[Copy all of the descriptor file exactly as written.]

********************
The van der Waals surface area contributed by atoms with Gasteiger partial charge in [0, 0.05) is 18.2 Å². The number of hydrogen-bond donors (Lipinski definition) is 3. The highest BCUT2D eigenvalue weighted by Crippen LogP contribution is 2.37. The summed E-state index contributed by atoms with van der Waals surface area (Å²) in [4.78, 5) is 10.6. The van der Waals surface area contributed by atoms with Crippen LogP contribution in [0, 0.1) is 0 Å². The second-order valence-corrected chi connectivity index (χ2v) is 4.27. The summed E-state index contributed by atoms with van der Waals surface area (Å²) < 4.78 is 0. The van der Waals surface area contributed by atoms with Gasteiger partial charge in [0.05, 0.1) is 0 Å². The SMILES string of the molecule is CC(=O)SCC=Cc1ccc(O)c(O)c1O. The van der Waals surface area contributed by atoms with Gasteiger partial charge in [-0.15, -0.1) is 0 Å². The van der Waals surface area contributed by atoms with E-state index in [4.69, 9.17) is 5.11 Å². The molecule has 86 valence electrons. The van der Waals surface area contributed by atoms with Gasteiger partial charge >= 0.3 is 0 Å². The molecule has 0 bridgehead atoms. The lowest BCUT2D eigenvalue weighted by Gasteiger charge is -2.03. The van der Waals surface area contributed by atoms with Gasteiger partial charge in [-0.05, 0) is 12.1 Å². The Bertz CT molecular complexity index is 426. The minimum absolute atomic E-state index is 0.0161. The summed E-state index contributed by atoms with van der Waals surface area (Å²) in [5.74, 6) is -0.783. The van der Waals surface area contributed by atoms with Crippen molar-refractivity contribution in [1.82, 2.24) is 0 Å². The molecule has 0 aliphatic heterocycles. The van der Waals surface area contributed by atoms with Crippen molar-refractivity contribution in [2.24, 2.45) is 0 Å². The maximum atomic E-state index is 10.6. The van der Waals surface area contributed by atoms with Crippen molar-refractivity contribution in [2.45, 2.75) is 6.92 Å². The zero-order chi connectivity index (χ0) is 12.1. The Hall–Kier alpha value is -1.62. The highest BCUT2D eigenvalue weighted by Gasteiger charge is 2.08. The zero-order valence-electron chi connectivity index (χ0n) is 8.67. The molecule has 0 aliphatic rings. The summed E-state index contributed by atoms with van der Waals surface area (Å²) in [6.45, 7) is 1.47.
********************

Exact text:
The van der Waals surface area contributed by atoms with Gasteiger partial charge in [0, 0.05) is 18.2 Å². The number of hydrogen-bond donors (Lipinski definition) is 3. The highest BCUT2D eigenvalue weighted by Crippen LogP contribution is 2.37. The summed E-state index contributed by atoms with van der Waals surface area (Å²) in [4.78, 5) is 10.6. The van der Waals surface area contributed by atoms with Crippen LogP contribution in [0, 0.1) is 0 Å². The second-order valence-corrected chi connectivity index (χ2v) is 4.27. The summed E-state index contributed by atoms with van der Waals surface area (Å²) < 4.78 is 0. The van der Waals surface area contributed by atoms with Gasteiger partial charge in [0.05, 0.1) is 0 Å². The SMILES string of the molecule is CC(=O)SCC=Cc1ccc(O)c(O)c1O. The van der Waals surface area contributed by atoms with Gasteiger partial charge in [-0.15, -0.1) is 0 Å². The van der Waals surface area contributed by atoms with E-state index in [4.69, 9.17) is 5.11 Å². The molecule has 86 valence electrons. The van der Waals surface area contributed by atoms with Gasteiger partial charge >= 0.3 is 0 Å². The molecule has 0 bridgehead atoms. The lowest BCUT2D eigenvalue weighted by Gasteiger charge is -2.03. The van der Waals surface area contributed by atoms with Gasteiger partial charge in [-0.05, 0) is 12.1 Å². The Bertz CT molecular complexity index is 426. The minimum absolute atomic E-state index is 0.0161. The summed E-state index contributed by atoms with van der Waals surface area (Å²) in [5.74, 6) is -0.783. The van der Waals surface area contributed by atoms with Crippen molar-refractivity contribution in [1.82, 2.24) is 0 Å². The molecule has 0 aliphatic heterocycles. The van der Waals surface area contributed by atoms with Crippen molar-refractivity contribution in [2.24, 2.45) is 0 Å². The maximum atomic E-state index is 10.6. The van der Waals surface area contributed by atoms with Crippen molar-refractivity contribution in [2.45, 2.75) is 6.92 Å². The zero-order chi connectivity index (χ0) is 12.1. The Hall–Kier alpha value is -1.62. The highest BCUT2D eigenvalue weighted by Gasteiger charge is 2.08. The zero-order valence-electron chi connectivity index (χ0n) is 8.67. The molecule has 0 aliphatic rings. The summed E-state index contributed by atoms with van der Waals surface area (Å²) in [6.45, 7) is 1.47.